Former Vice President Joe Biden outpaced President Donald Trump by 9% in a potential 2020 race, according to the latest Marquette Law School poll.

The results, released Wednesday afternoon after late August polling among Wisconsinites, showed Biden, a Democrat, with 51% support over Trump’s 42%. U.S. Sen. Bernie Sanders received the second-strongest support among Democratic presidential contenders, with him leading 48-44%. The Republican president and U.S. Sen. Elizabeth Warren both received 45% in their potential match-up.

The poll showed 13% of Democratic voters don’t know for whom they would vote. More results from the poll are available at https://law.marquette.edu/poll/.



Nearly 50K Wis. students have vaccination waivers

Doctors warn of a major measles outbreak as thousands of Wisconsin children attend school without being vaccinated.

State health officials report almost 50,000 students have vaccination waivers as the school year begins. The report was issued at the same time the Centers for Disease Control and Prevention says there are more cases of measles in the United States right now than at any time in the last 27 years. Immunization rates of 92-95 percent are considered necessary to keep the virus from spreading, but 40 of Wisconsin's 72 counties have immunization rates below 80 percent.



3 bills to help struggling Wis. farmers gain bipartisan support

Three bills are being circulated in the Wisconsin Legislature which are aimed at helping the state's struggling farmers.

All three are sponsored by Democrats but they are said to have bipartisan support. One would help farmers pay off their college debt, another would offer retirement planning help, and the third would award grants of up to $50,000 for small-scale farming operations. As much as $30,000 in student loans would be forgiven for college graduates who commit to farming in Wisconsin for at least five years.



Democratic AG to meet with Republicans on suit settlements

Republicans on the Legislature's Joint Finance committee say they plan to meet with Attorney General Josh Kaul Wednesday.

Kaul and the lawmakers met last week to talk about settling seven lawsuits against the state, but the meeting fell apart in disagreement. A law was passed during last December's lame-duck session which forces the Democrat Kaul to get the committee's permission before settling any suit.



Aggressive panhandlers causing problems on Madison’s State Street

Increasing aggression by panhandlers along Madison's busy State Street is said to be a growing problem for business owners.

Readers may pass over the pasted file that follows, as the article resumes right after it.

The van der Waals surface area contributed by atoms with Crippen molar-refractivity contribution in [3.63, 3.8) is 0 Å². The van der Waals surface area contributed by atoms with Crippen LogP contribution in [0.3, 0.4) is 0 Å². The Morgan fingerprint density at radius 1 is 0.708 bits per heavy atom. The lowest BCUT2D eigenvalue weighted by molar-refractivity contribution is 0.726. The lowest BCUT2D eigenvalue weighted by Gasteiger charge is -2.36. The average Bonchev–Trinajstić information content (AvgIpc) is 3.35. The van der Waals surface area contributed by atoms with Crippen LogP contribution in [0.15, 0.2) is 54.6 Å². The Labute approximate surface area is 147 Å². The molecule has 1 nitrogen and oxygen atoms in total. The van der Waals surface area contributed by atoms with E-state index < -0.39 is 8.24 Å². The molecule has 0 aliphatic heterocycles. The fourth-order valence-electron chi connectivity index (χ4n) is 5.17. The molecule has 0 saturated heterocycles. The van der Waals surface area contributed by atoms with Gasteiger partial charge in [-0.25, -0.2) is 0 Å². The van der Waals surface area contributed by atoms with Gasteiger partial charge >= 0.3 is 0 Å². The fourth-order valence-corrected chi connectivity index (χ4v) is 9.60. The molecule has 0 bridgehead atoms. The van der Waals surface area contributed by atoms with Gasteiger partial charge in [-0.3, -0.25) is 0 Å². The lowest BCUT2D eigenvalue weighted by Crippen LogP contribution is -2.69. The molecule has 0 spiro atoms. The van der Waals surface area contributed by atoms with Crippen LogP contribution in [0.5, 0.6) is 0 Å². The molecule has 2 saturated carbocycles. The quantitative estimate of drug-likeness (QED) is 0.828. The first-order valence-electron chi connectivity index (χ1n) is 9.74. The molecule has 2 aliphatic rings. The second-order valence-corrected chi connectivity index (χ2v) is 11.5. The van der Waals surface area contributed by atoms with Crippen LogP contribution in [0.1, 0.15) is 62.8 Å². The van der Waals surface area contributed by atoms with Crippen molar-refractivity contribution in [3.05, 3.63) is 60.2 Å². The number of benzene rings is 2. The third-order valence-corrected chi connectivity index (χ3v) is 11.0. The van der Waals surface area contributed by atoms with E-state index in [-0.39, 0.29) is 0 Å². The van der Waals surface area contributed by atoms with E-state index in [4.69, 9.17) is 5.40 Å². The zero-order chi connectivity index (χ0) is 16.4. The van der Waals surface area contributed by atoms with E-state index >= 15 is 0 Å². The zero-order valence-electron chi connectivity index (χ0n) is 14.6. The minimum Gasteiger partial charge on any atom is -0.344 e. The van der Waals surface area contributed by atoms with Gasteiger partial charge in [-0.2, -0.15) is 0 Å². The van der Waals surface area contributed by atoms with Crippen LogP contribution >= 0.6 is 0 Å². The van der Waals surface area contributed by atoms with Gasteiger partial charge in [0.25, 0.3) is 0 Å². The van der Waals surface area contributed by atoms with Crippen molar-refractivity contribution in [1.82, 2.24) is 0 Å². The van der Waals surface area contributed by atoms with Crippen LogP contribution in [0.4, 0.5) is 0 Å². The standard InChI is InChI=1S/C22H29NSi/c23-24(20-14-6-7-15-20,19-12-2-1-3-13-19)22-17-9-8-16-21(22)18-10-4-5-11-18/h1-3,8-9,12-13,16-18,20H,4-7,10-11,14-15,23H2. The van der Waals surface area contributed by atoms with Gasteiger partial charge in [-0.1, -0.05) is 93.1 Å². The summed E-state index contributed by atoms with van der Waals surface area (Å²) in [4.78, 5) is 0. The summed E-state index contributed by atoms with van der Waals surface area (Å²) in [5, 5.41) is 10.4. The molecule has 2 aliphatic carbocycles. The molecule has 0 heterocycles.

A pizza restaurant assistant manager says he calls police at least once a week. Russell St. John says panhandlers have even entered the store to approach customers. Madison alderman Mike Verveer says panhandling is protected free speech, but he acknowledges he gets a lot of complaints about it. St. John says a couple of his employees have been assaulted and it is getting harder to keep them from quitting.



State senator running for Milwaukee mayor

State Sen. Lena Taylor of Milwaukee is a candidate for mayor in her hometown.

Taylor says she'll mount a vigorous campaign to reach out to all of the voters in Milwaukee. The African-American senator said, "I'm not here . . . very candidly, for black Milwaukee . . . although I am proud to be black Milwaukee. I am not here just for women, although I am very proud to be a woman." The Democratic legislator has served in the Senate since 2004 and is the fourth announced candidate for the spring mayoral primary. Mayor Tom Barrett has yet to formally announce a re-election effort.



Baldwin announces $5.1M award to fight opioid crisis in Wis.

U.S. Sen. Tammy Baldwin says Wisconsin is getting about $5.1 to fight the state's opioid epidemic.

The funds are being awarded to the Wisconsin Department of Health Services from the CDC's "Overdose to Action" program. These money will support the collection of high-quality data on overdose morbidity and mortality to inform local prevention and response efforts. Baldwin said she worked in a bipartisan way "to make sure local communities in Wisconsin have the federal resources they need to support local prevention, treatment and recovery efforts."